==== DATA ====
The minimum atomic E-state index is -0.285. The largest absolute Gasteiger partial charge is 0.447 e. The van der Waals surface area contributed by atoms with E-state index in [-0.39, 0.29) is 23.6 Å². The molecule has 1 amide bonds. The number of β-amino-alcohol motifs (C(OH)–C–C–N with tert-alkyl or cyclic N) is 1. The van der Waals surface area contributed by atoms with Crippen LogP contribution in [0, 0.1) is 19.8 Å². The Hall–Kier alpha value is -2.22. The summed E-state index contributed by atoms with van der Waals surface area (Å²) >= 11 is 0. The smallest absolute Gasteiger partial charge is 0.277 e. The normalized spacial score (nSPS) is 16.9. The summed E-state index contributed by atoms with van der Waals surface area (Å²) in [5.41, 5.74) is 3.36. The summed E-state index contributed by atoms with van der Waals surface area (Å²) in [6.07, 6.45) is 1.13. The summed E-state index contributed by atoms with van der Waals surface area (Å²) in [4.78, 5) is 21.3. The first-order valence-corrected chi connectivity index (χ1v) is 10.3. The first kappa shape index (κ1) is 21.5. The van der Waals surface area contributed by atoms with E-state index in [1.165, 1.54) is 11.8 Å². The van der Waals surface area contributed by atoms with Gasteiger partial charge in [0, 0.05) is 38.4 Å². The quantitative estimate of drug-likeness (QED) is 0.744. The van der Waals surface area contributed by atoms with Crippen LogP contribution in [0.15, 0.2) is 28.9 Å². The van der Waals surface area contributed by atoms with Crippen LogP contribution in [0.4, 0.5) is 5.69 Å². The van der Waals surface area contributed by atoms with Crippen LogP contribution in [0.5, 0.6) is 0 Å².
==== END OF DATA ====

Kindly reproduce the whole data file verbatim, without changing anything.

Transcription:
The minimum atomic E-state index is -0.285. The largest absolute Gasteiger partial charge is 0.447 e. The van der Waals surface area contributed by atoms with E-state index in [-0.39, 0.29) is 23.6 Å². The molecule has 1 amide bonds. The number of β-amino-alcohol motifs (C(OH)–C–C–N with tert-alkyl or cyclic N) is 1. The van der Waals surface area contributed by atoms with Crippen LogP contribution in [0, 0.1) is 19.8 Å². The Hall–Kier alpha value is -2.22. The summed E-state index contributed by atoms with van der Waals surface area (Å²) >= 11 is 0. The smallest absolute Gasteiger partial charge is 0.277 e. The normalized spacial score (nSPS) is 16.9. The summed E-state index contributed by atoms with van der Waals surface area (Å²) in [5.41, 5.74) is 3.36. The summed E-state index contributed by atoms with van der Waals surface area (Å²) in [6.07, 6.45) is 1.13. The summed E-state index contributed by atoms with van der Waals surface area (Å²) in [4.78, 5) is 21.3. The first-order valence-corrected chi connectivity index (χ1v) is 10.3. The first kappa shape index (κ1) is 21.5. The van der Waals surface area contributed by atoms with E-state index in [1.165, 1.54) is 11.8 Å². The van der Waals surface area contributed by atoms with Gasteiger partial charge in [0, 0.05) is 38.4 Å². The quantitative estimate of drug-likeness (QED) is 0.744. The van der Waals surface area contributed by atoms with Crippen LogP contribution in [0.15, 0.2) is 28.9 Å². The van der Waals surface area contributed by atoms with Crippen LogP contribution in [0.4, 0.5) is 5.69 Å². The van der Waals surface area contributed by atoms with Crippen LogP contribution in [0.5, 0.6) is 0 Å².